Joseph A. Dake, MPH, PhD, Assistant Professor, Health Education, Division of Health, Wayne State University, Detroit, MI 48202; (email@example.com)
The Nature and Extent of Bullying at School
Version of Record online: 9 OCT 2009
2003 American School Health Association
Journal of School Health
Volume 73, Issue 5, pages 173–180, May 2003
How to Cite
Dake, J. A., Price, J. H. and Telljohann, S. K. (2003), The Nature and Extent of Bullying at School. Journal of School Health, 73: 173–180. doi: 10.1111/j.1746-1561.2003.tb03599.x
- Issue online: 9 OCT 2009
- Version of Record online: 9 OCT 2009
- accepted for publication February 18, 2003.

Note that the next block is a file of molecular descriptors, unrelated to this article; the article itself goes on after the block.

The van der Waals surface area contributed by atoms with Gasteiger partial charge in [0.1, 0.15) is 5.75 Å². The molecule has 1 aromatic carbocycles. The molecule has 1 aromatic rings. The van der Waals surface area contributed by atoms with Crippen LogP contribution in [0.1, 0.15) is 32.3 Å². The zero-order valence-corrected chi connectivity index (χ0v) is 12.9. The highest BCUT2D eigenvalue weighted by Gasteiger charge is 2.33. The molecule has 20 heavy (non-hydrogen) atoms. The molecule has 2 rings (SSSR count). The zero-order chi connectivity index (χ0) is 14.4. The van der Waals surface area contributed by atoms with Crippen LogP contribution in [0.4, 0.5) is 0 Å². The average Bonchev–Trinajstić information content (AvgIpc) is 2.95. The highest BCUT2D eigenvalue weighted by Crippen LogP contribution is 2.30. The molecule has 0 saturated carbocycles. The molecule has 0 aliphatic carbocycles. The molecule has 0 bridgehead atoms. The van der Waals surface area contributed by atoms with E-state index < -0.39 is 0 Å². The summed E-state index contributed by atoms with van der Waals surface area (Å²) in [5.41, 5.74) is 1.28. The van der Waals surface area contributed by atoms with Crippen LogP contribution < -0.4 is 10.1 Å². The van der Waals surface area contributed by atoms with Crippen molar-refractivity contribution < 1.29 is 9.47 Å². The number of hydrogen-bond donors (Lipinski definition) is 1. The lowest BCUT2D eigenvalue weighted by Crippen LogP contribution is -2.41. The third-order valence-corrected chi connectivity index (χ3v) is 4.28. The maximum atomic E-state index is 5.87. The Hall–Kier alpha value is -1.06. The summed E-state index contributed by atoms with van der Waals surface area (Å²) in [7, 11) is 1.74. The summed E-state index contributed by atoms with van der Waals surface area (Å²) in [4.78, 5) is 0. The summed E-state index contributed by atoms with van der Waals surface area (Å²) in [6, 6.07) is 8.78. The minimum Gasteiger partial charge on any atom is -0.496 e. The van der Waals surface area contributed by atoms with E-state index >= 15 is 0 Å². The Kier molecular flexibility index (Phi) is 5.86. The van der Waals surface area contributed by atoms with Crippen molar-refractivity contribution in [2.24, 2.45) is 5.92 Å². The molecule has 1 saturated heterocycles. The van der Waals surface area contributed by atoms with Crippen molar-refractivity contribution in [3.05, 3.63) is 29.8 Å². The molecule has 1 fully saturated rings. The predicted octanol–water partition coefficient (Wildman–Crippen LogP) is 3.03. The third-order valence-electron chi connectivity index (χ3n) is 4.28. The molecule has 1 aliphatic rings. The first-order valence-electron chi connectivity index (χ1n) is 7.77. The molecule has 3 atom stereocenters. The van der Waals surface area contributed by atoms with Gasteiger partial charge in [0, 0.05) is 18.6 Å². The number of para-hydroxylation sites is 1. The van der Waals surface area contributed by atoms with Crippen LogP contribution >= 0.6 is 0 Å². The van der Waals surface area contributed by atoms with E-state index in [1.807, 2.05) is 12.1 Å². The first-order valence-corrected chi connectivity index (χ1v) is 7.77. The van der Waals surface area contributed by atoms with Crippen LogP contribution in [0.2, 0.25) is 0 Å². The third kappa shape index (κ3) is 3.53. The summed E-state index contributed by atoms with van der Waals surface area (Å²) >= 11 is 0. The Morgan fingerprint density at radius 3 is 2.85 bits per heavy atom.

ABSTRACT: In elementary schools, the prevalence of bullying ranges from 11.3% in Finland to 49.8% in Ireland. The only United States study of elementary students found that 19% were bullied. Bullying behavior declines as students progress through the grades. School bullying is associated with numerous physical, mental, and social detriments. A relationship also exists between student bullying behavior and school issues such as academic achievement, school bonding, and absenteeism. Prevention of school bullying should become a priority issue for schools. The most effective methods of bullying reduction involve a whole school approach. This method includes assessing the problem, planning school conference days, providing belter supervision at recess, forming a bullying prevention coordinating group, encouraging parent-teacher meetings, establishing classroom rules against bullying, holding classroom meetings about bullying, requiring talks with the bullies and victims, and scheduling talks with the parents of involved students. Finally, this review suggests further studies needed to help ameliorate the bullying problem in US schools.